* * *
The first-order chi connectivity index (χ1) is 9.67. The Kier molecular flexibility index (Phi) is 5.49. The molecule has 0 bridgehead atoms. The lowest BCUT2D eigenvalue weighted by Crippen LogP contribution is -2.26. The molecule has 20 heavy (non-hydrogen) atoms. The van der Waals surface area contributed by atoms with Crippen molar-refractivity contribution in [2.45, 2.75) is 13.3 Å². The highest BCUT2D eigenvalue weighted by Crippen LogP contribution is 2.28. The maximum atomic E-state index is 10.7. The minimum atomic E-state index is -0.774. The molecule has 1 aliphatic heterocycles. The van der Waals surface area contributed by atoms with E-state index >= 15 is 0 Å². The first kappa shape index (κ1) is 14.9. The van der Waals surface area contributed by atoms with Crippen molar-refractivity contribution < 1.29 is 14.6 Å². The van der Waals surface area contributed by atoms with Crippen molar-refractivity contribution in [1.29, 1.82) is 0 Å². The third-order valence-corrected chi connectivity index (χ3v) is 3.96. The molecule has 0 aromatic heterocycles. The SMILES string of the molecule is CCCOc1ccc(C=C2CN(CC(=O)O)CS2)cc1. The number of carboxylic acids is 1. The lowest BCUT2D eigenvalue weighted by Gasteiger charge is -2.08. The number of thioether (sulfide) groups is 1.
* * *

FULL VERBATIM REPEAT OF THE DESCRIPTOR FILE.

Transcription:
The first-order chi connectivity index (χ1) is 9.67. The Kier molecular flexibility index (Phi) is 5.49. The molecule has 0 bridgehead atoms. The lowest BCUT2D eigenvalue weighted by Crippen LogP contribution is -2.26. The molecule has 20 heavy (non-hydrogen) atoms. The van der Waals surface area contributed by atoms with Crippen molar-refractivity contribution in [2.45, 2.75) is 13.3 Å². The highest BCUT2D eigenvalue weighted by Crippen LogP contribution is 2.28. The maximum atomic E-state index is 10.7. The minimum atomic E-state index is -0.774. The molecule has 1 aliphatic heterocycles. The van der Waals surface area contributed by atoms with E-state index >= 15 is 0 Å². The first kappa shape index (κ1) is 14.9. The van der Waals surface area contributed by atoms with Crippen molar-refractivity contribution < 1.29 is 14.6 Å². The van der Waals surface area contributed by atoms with Crippen molar-refractivity contribution in [1.29, 1.82) is 0 Å². The third-order valence-corrected chi connectivity index (χ3v) is 3.96. The molecule has 0 aromatic heterocycles. The SMILES string of the molecule is CCCOc1ccc(C=C2CN(CC(=O)O)CS2)cc1. The number of carboxylic acids is 1. The lowest BCUT2D eigenvalue weighted by Gasteiger charge is -2.08. The number of thioether (sulfide) groups is 1.